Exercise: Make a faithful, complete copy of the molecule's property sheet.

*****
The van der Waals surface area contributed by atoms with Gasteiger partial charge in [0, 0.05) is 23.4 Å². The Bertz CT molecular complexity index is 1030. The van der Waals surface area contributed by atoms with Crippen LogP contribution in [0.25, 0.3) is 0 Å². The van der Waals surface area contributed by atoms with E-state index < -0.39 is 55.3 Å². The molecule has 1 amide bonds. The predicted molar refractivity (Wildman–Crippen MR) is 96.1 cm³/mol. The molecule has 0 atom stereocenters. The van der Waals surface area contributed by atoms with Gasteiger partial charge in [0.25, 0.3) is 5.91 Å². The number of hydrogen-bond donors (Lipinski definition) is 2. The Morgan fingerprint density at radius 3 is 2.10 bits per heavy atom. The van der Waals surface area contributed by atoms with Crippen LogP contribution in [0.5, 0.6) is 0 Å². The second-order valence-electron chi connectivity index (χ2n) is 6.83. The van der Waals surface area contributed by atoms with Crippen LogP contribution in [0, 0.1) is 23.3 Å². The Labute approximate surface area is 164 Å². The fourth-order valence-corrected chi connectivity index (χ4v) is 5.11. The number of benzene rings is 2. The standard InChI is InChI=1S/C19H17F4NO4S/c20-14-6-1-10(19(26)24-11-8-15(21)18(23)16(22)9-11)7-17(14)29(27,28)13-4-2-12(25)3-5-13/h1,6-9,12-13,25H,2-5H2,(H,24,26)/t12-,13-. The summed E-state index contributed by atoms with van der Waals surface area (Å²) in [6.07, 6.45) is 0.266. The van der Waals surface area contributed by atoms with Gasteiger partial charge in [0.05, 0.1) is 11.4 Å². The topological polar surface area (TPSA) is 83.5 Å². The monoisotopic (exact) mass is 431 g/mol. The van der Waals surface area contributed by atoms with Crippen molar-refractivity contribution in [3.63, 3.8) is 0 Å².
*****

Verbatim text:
The van der Waals surface area contributed by atoms with Gasteiger partial charge in [0, 0.05) is 23.4 Å². The Bertz CT molecular complexity index is 1030. The van der Waals surface area contributed by atoms with Crippen LogP contribution in [0.25, 0.3) is 0 Å². The van der Waals surface area contributed by atoms with E-state index < -0.39 is 55.3 Å². The molecule has 1 amide bonds. The predicted molar refractivity (Wildman–Crippen MR) is 96.1 cm³/mol. The molecule has 0 atom stereocenters. The van der Waals surface area contributed by atoms with Gasteiger partial charge in [0.25, 0.3) is 5.91 Å². The number of hydrogen-bond donors (Lipinski definition) is 2. The Morgan fingerprint density at radius 3 is 2.10 bits per heavy atom. The van der Waals surface area contributed by atoms with Crippen LogP contribution in [0.5, 0.6) is 0 Å². The second-order valence-electron chi connectivity index (χ2n) is 6.83. The van der Waals surface area contributed by atoms with Crippen LogP contribution in [0, 0.1) is 23.3 Å². The Labute approximate surface area is 164 Å². The fourth-order valence-corrected chi connectivity index (χ4v) is 5.11. The number of benzene rings is 2. The standard InChI is InChI=1S/C19H17F4NO4S/c20-14-6-1-10(19(26)24-11-8-15(21)18(23)16(22)9-11)7-17(14)29(27,28)13-4-2-12(25)3-5-13/h1,6-9,12-13,25H,2-5H2,(H,24,26)/t12-,13-. The summed E-state index contributed by atoms with van der Waals surface area (Å²) in [6.07, 6.45) is 0.266. The van der Waals surface area contributed by atoms with Gasteiger partial charge in [0.05, 0.1) is 11.4 Å². The topological polar surface area (TPSA) is 83.5 Å². The monoisotopic (exact) mass is 431 g/mol. The van der Waals surface area contributed by atoms with Crippen molar-refractivity contribution in [3.63, 3.8) is 0 Å².